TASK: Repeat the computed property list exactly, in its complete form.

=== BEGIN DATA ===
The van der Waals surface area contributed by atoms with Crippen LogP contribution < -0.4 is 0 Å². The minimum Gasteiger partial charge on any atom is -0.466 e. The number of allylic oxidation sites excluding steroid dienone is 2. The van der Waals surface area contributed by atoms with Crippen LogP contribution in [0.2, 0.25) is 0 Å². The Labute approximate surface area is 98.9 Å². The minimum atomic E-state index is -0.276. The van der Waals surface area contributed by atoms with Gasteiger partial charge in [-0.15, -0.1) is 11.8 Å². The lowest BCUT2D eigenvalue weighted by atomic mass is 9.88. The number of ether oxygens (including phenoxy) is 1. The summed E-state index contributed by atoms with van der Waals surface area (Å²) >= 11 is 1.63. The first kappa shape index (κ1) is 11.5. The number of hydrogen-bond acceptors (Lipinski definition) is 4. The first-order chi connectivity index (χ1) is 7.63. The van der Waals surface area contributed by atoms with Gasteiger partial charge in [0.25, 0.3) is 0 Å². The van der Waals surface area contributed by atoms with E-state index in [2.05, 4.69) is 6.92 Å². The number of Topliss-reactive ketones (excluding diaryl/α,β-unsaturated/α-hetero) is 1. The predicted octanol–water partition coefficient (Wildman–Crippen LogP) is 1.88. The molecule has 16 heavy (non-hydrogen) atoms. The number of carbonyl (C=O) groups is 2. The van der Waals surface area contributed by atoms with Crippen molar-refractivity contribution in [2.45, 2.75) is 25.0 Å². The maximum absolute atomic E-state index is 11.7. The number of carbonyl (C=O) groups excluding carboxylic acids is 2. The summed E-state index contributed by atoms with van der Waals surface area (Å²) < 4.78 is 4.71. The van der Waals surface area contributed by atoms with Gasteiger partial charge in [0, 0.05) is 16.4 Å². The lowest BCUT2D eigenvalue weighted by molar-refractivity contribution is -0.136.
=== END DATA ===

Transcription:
The van der Waals surface area contributed by atoms with Crippen LogP contribution < -0.4 is 0 Å². The minimum Gasteiger partial charge on any atom is -0.466 e. The number of allylic oxidation sites excluding steroid dienone is 2. The van der Waals surface area contributed by atoms with Crippen LogP contribution in [0.2, 0.25) is 0 Å². The Labute approximate surface area is 98.9 Å². The minimum atomic E-state index is -0.276. The van der Waals surface area contributed by atoms with Gasteiger partial charge in [-0.15, -0.1) is 11.8 Å². The lowest BCUT2D eigenvalue weighted by atomic mass is 9.88. The number of ether oxygens (including phenoxy) is 1. The summed E-state index contributed by atoms with van der Waals surface area (Å²) >= 11 is 1.63. The first kappa shape index (κ1) is 11.5. The number of hydrogen-bond acceptors (Lipinski definition) is 4. The first-order chi connectivity index (χ1) is 7.63. The van der Waals surface area contributed by atoms with Gasteiger partial charge in [0.25, 0.3) is 0 Å². The van der Waals surface area contributed by atoms with E-state index in [2.05, 4.69) is 6.92 Å². The number of Topliss-reactive ketones (excluding diaryl/α,β-unsaturated/α-hetero) is 1. The predicted octanol–water partition coefficient (Wildman–Crippen LogP) is 1.88. The molecule has 16 heavy (non-hydrogen) atoms. The number of carbonyl (C=O) groups is 2. The van der Waals surface area contributed by atoms with Crippen molar-refractivity contribution in [2.45, 2.75) is 25.0 Å². The maximum absolute atomic E-state index is 11.7. The number of carbonyl (C=O) groups excluding carboxylic acids is 2. The summed E-state index contributed by atoms with van der Waals surface area (Å²) < 4.78 is 4.71. The van der Waals surface area contributed by atoms with Gasteiger partial charge in [0, 0.05) is 16.4 Å². The lowest BCUT2D eigenvalue weighted by molar-refractivity contribution is -0.136.